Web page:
Last week, when we reported on the then brand new record number of EUR non-commercial short contracts as reported by the CFTC, we said: "with such a massive surge in shorts in a short period of time, this means that the likelihood of major short squeezes is substantial on even the most innocuous of news, such as a G8 summit which promises much but delivers nothing, or China once again saying it will gladly focus on growth (as opposed to what? non-growth?), or some DieBold-inspired leadership change in the Greek pro/anti-bailout polls. Our advice to FX trading readers: be very careful with EURUSD stops: it is very likely that in their pursuit of short covering squeezes, (BIS) algos will take the pair substantially into the offer-side stop limit buffer just to force short hands out, which in turn may initiate short-term covering ramps." As of last Friday, the record number of net short contracts (-173.9K), just rose to a new all time high of -195.4K. The result: something as worthless and meaningless as uber-volatile Greek political polls (which had Syriza with a 4 point lead last Friday, which somehow dissolved and is now in second place about 24 hours later), was enough to send the EUR higher nearly by 100 pips overnight. Obviously, with ever more record shorts in the currency, expect the desperate continent to come up with nothing but more flashing red headlines in attempts to spook weak hands and incite even more very transitory short covering.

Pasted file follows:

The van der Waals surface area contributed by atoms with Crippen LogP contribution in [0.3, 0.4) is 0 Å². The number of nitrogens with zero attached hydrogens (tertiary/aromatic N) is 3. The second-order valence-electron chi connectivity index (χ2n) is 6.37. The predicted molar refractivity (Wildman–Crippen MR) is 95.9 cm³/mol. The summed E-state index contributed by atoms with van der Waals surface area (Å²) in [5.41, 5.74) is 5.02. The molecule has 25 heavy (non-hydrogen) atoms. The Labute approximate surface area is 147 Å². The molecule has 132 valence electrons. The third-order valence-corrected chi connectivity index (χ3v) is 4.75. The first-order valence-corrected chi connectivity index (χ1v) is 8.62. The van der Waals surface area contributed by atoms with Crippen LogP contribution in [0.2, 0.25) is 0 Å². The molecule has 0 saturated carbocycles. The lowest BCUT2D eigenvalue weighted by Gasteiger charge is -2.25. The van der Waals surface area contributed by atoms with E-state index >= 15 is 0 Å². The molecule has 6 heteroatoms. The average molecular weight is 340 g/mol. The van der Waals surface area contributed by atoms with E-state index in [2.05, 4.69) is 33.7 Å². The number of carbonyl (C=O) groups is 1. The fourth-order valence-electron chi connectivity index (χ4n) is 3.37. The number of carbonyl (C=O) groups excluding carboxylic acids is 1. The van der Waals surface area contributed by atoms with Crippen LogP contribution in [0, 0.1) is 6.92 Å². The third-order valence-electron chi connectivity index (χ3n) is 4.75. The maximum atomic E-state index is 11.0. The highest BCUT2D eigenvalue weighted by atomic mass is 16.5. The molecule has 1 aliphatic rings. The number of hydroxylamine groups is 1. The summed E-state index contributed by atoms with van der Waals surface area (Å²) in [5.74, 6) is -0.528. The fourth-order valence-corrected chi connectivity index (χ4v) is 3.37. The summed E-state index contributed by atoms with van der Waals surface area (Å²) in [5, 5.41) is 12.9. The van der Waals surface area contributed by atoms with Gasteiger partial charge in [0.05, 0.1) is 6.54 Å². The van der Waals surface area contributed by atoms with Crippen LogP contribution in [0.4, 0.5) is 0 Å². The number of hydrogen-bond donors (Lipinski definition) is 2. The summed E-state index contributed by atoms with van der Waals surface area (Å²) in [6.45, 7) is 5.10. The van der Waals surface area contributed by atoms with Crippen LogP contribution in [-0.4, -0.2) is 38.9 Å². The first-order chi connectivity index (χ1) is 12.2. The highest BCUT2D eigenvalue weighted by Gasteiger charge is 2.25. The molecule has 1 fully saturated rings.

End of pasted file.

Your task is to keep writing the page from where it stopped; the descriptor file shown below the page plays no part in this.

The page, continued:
A reminder of the sharp increase in demand for gold and silver, particularly store of wealth demand, in recent years was seen in the figures released by the China Nonferrous Metals Industry Association in Shanghai today. China’s gold consumption rose 33% to 761 tons in 2011 and China’s silver consumption rose 6.8% to 6,088 tons last year. China’s gold consumption rose 190 metric tons last year to 761 tons, Wang Shengbin, China Gold Association Vice Chairman, said in a speech in Shanghai as reported by Bloomberg. China’s jewelry consumption jumped 28 % to 456.7 tons last year, gold bar consumption surged 51% to 213.9 tons and gold coin consumption gained 25% to 20.8 tons, Wang said. China’s silver consumption, including industrial use, jewelry and coins, rose 6.8% to 6,088 metric tons last year, the vice chairman said. The amount shows a surplus given China’s output of 12,348 tons last year, which gained 6.3%, Wang said.